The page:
~ 3 min read

First Post on My New Blog

Blog Hero Image

A few weeks ago, I decided to start building a blog, on top of rebuilding my site. A big decision is choosing a framework. I had a few simple requirements

  1. No backend for now. The page should be served statically, so I needed static site generation (SSG).
  2. Has to be a framework I have never used before. This is more for personal learning than a technical reason. So, sorry NextJS.
  3. Seems like I should’ve had another reason, so this is to complete the trio.

As I started comparing frameworks, two stood out to me: Gatsby and Astro.

Both can handle SSG. But what stood out to me about Astro (besides being the new shiny new thing), is partial hydration. Because I’m mostly using static content, minimizing javascript is a huge, huge plus. Astro also does a great job comparing itself to other frameworks in their docs. The performance difference between Astro and Gatsby blew me away. I ran my own lighthouse tests, and Astro’s doc site nearly gets 100 across the board.

Now I’m sold, going to try Astro!

I found a template I liked called AstroWind and started my rebuild journey. Unfortunately, I ran into some startup issues as AstroWind is built using javascript, and I decided to run npm create astro@latest and migrated piece by piece from the template into the new site.

I found Astro very easy to learn. The only thing that took me a bit to understand is how to pass props around to different components. There are still a few things I have yet to figure out.

In the BlogList.astro file, I used the getStaticPaths function, which receives a paginate function as a prop. And I had to define the interface myself and did not find any predefined types for the function. (Please let me know if I missed something obvious)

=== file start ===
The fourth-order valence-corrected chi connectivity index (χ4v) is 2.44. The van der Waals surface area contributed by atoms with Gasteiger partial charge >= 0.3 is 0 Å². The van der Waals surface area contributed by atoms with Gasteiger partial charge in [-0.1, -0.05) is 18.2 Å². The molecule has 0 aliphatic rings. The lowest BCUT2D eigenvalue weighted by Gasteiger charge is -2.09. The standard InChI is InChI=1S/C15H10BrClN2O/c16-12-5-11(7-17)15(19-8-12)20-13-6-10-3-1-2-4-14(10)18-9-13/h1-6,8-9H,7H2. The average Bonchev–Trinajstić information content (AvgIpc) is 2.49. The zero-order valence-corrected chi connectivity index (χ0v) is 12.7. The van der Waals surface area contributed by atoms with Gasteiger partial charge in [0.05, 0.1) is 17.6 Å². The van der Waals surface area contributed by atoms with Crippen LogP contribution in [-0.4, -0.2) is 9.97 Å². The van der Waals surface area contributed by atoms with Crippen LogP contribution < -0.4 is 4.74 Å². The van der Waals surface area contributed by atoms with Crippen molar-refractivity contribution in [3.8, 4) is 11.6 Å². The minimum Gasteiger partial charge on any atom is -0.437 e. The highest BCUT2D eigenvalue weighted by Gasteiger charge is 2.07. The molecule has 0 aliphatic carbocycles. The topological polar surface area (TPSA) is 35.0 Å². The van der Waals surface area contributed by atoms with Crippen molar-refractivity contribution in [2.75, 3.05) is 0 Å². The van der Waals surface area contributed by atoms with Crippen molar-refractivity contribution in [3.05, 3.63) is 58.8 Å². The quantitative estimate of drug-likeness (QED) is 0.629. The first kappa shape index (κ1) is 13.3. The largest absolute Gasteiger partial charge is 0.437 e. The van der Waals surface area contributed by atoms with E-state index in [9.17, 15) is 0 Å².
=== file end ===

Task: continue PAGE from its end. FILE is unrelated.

import { TPost, sortPosts } from "../../helpers/getPosts";
 
interface Props {
  page: {
    data: TPost[];
    currentPage: number;
    url: { prev: string; next: string };
  };
}
 
interface IStaticPathProps {
  paginate: (posts: TPost[], { pageSize }: { pageSize: number }) => Props;
}
 
export async function getStaticPaths({ paginate }: IStaticPathProps) {
  const posts = ((await Astro.glob("../blog/*.{md,mdx}")) as TPost[]).sort(sortPosts);
 
  return paginate(posts, {
    pageSize: SITE.postsPerPage,
  });
}
import { TPost, sortPosts } from "../../helpers/getPosts";
 
interface Props {
  page: {
    data: TPost[];
    currentPage: number;
    url: { prev: string; next: string };
  };
}
 
interface IStaticPathProps {
  paginate: (posts: TPost[], { pageSize }: { pageSize: number }) => Props;
}
 
export async function getStaticPaths({ paginate }: IStaticPathProps) {
  const posts = ((await Astro.glob("../blog/*.{md,mdx}")) as TPost[]).sort(sortPosts);
 
  return paginate(posts, {
    pageSize: SITE.postsPerPage,
  });
}

While not a huge issue, I’d still prefer to have something along the lines of

export async function getStaticPaths({ paginate }: GetStaticPathProps<TPost>) {
export async function getStaticPaths({ paginate }: GetStaticPathProps<TPost>) {

similar to what we have with NextJs.

I also find it interesting that in the case below, greeting is typed as number | string when I expected a type error.

---
interface Props {
  name: string;
  greeting?: number;
}
let { greeting = "Hello", name } = Astro.props;
 
greeting = "world";
---
 
<h1>{greeting}, {name}</h1>
---
interface Props {
  name: string;
  greeting?: number;
}
let { greeting = "Hello", name } = Astro.props;
 
greeting = "world";
---
 
<h1>{greeting}, {name}</h1>

From docs:

Astro supports typing your component props via TypeScript. To enable, export a TypeScript Props interface from your Astro component.

So maybe it’s more for convenience than actual strict type checking?

In any case, I’m super excited to run measurements against the new blog site and compare it to that of my old portfolio site (which looked awful on mobile view).

Stay tuned for the measurement results!